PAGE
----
Well, when I interviewed Kalis, he gave the exact same response. He hates those tables, too. So you’re in good company.

That’s good to know actually.

Love heads don’t like Cali picnic tables. So talk a little about your first few years being on Real. You climbed through the ranks so quickly, all of sudden, you were on Fourstar, Nike and then pro almost overnight. I gotta ask, were certain teammates kinda bummed on your shine back then? Did any of that serve to fuel your banger Since Day One part at all or were you just trying to skate…

I gotta admit that I felt weird about how everything went down. I knew that I was the new guy on the team and how fast this was going. I mean, it was weird how I even got on the team to begin with. They asked me out to California and I was originally only supposed to be there for a month and a half. I ended up staying for 3 months. I stayed in Sacramento for a while then headed out to San Francisco and this was all during my last year of high school. I actually started getting so busy with skating that I didn’t even end up finishing school. It just became this thing where they kept wanting me to stay longer and longer, which led to the possibility of me filming a video part… I wasn’t even totally on the team yet, still only “kinda”.

So I filmed a bunch and headed home... but I’m still only kinda on the team. That went on for a while. But I just kept going on more and more trips, getting in deeper with everything.

Since Day One came out and I didn’t understand how it made sense that I could turn pro kinda outta nowhere. I felt weird about it because I knew certain people had been on the team longer than me who were absolutely killing it. Looking back on everything now, it does seem kinda obvious with how everything was set up but I was just so oblivious to it all. It honestly didn’t make any sense to me back then.

I mean, even now, I don’t know why Robbie Brockel isn’t pro. He’s been on the team forever and just fucks it up.

But it’s gotta be weird position for you to be in, when you’re really just trying to be out there doing your thing. Was there any type of hazing in the van back in the day?

I feel like when I first got on the team, Jake (Donnelly) definitely fucked with me a lot because I was the new-new guy. Justin Brock always held me down but people definitely made comments about how I was always skating a lot. I remember one time when Chima was hating on me, calling me a “show-off”.

I was just trying to skate. Now that they know me, they understand that’s just how I am but back then, people were kinda bummed on me for skating as much as I do. They thought I was out there trying to skate for different reasons other than I just like to do it.

Any regrets as the young hyper kid on tour? Most important lesson you’ve learned on the road?

That’s actually a hard one to answer because everyone is different. Every situation is different. Different people react to different things and what might be okay on one trip may not be on another. I could tell you just to keep your mouth shut but at the same time, if you’re too quiet then people will probably start thinking you’re some type of weirdo. (laughs)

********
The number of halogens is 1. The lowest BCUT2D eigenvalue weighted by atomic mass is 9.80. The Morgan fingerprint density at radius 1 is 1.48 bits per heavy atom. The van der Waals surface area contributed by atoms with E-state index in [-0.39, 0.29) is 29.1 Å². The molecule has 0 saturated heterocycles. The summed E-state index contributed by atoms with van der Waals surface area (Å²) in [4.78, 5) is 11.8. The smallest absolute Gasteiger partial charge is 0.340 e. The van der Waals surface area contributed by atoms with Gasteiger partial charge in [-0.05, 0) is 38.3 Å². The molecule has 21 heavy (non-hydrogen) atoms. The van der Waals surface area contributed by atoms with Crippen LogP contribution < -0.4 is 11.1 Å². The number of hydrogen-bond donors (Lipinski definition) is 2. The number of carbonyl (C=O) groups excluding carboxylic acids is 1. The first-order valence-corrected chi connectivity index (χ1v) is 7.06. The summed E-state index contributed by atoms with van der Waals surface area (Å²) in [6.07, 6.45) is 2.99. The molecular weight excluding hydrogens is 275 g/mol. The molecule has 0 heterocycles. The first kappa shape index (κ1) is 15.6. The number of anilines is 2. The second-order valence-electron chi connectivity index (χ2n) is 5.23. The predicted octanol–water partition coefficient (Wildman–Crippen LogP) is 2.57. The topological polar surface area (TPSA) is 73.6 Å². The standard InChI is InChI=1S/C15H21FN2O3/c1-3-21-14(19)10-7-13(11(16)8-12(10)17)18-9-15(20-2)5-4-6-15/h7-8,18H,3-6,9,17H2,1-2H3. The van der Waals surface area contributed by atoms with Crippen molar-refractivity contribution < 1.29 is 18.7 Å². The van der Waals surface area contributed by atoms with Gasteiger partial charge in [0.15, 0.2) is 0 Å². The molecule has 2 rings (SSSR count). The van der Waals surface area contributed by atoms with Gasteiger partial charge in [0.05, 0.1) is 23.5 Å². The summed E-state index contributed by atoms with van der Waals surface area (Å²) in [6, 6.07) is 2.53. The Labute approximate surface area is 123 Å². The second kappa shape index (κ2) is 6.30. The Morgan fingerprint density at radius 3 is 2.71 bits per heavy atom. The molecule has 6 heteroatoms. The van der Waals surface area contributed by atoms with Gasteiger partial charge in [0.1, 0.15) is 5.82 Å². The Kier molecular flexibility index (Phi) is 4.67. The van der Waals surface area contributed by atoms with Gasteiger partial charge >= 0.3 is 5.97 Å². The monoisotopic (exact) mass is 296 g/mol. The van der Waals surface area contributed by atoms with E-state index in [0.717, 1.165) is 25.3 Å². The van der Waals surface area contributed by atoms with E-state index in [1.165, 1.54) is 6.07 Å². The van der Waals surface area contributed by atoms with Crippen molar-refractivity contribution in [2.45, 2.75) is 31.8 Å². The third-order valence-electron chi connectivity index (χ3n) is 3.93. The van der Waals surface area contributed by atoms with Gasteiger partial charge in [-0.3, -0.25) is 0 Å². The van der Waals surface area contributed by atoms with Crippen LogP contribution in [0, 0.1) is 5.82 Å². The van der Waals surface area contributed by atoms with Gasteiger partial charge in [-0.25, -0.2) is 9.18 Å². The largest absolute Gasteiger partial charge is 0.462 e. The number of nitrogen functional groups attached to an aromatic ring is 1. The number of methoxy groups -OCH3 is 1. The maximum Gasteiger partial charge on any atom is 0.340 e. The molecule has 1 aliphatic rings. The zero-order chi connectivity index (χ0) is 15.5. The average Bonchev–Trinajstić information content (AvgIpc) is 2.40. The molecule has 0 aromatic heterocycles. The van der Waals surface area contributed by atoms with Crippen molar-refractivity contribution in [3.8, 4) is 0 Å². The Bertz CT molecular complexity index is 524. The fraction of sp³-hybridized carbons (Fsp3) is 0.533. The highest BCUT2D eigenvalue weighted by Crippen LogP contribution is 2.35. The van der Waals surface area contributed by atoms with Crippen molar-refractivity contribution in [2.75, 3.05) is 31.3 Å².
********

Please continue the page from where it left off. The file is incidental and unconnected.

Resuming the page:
Just be yourself, I guess.

Describe how you went about filming your Chronicles 2 part? You were essentially a man on a mission for that one. I mean, let’s face it: 20 minutes of footage in 2 years is insane.

We went on a bunch of trips to all of these amazing spots so, of course, I’m gonna try to get out there and skate. I just skated everything that I could, as much as I could. It wasn’t like some thought out thing. I just went about things like that the whole time, skating as much as possible, so I was bound to end up with a lot of footage.

Even when we weren’t on trips, I was staying at Scuba’s a lot anyway, which was always super dope. I got to film with Jason a lot more that way, too.

I never really make trick lists or anything and I honestly get kinda bummed when filmers plan out my day for me. I’d much rather just be randomly taken to a spot. If I like it, I’ll skate it. If I don’t, we’ll see what happens. But I don’t like going to a spot in order to try specific tricks. Sometimes it will go like that but things seems to happen better for me when it’s spontaneous. Just like when you’re a kid skating around the city and you stumble upon something. That gets you stoked. I feel like that’s when my wheels turn the best is when you’re not really making some big deal out of it.

I feel like that’s why I tend to get more lines when I’m out in Philly. I’ll be out in the City riding around, doing that exact type of thing. That’s what I like most.

I think it definitely shows in the footage as well. Chronicles 2 did get you SOTY honors but were you pleased overall with how that part came out? I know you got hurt in the last few months of filming and previously felt like you didn’t get your Ender-Ender? Do you still feel like that?

Honestly, yes. There was a ton of stuff that I still wanted to do for that one. I got hurt 3 months before the video ended. 3 months! That’s a long time!

That’s probably right when you were planning to really go off, right?

You’re right and there was nothing I could do about it. I like that part but at the same time, I know I could’ve done more. Because of that injury and not being able to skate those last 3 months, I did feel weird about having last part in the video. I mean, that’s crunchtime! That stuff is crucial and here I am, not even being able to skate. I hated it. Like, when I did my last trick, I really didn’t think that was going to be my last trick, you know?

The kickflip backlip down that double-kink?

At the time, I knew that was the best thing that I did but I still wanted to do so much more. You gotta aim high!

(laughs) One of my favorite clips is actually the one before that, how did the switch frontside blunt on Clipper go down? Was that just one trip or did you have to go back for that? So gnarly.